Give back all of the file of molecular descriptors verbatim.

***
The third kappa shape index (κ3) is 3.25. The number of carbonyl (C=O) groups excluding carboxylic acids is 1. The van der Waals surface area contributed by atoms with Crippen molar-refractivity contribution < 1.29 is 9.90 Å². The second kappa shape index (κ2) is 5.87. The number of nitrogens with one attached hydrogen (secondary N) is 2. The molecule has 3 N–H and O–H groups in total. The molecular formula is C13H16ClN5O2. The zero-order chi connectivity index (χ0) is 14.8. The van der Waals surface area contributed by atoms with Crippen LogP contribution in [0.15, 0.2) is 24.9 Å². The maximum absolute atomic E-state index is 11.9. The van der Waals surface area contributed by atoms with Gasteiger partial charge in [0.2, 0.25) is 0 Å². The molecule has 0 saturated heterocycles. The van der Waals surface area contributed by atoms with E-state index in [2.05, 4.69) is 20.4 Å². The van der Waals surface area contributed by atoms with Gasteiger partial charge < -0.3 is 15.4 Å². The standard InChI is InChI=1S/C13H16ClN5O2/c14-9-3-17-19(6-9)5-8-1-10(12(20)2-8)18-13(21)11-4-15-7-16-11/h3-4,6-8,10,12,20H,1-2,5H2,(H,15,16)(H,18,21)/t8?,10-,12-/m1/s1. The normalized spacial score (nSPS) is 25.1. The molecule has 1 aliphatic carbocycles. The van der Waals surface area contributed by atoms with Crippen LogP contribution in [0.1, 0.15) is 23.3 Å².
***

The third kappa shape index (κ3) is 3.25. The number of carbonyl (C=O) groups excluding carboxylic acids is 1. The van der Waals surface area contributed by atoms with Crippen molar-refractivity contribution < 1.29 is 9.90 Å². The second kappa shape index (κ2) is 5.87. The number of nitrogens with one attached hydrogen (secondary N) is 2. The molecule has 3 N–H and O–H groups in total. The molecular formula is C13H16ClN5O2. The zero-order chi connectivity index (χ0) is 14.8. The van der Waals surface area contributed by atoms with Crippen LogP contribution in [0.15, 0.2) is 24.9 Å². The maximum absolute atomic E-state index is 11.9. The van der Waals surface area contributed by atoms with Gasteiger partial charge in [0.2, 0.25) is 0 Å². The molecule has 0 saturated heterocycles. The van der Waals surface area contributed by atoms with E-state index in [2.05, 4.69) is 20.4 Å². The van der Waals surface area contributed by atoms with Gasteiger partial charge < -0.3 is 15.4 Å². The standard InChI is InChI=1S/C13H16ClN5O2/c14-9-3-17-19(6-9)5-8-1-10(12(20)2-8)18-13(21)11-4-15-7-16-11/h3-4,6-8,10,12,20H,1-2,5H2,(H,15,16)(H,18,21)/t8?,10-,12-/m1/s1. The normalized spacial score (nSPS) is 25.1. The molecule has 1 aliphatic carbocycles. The van der Waals surface area contributed by atoms with Crippen LogP contribution in [0.1, 0.15) is 23.3 Å².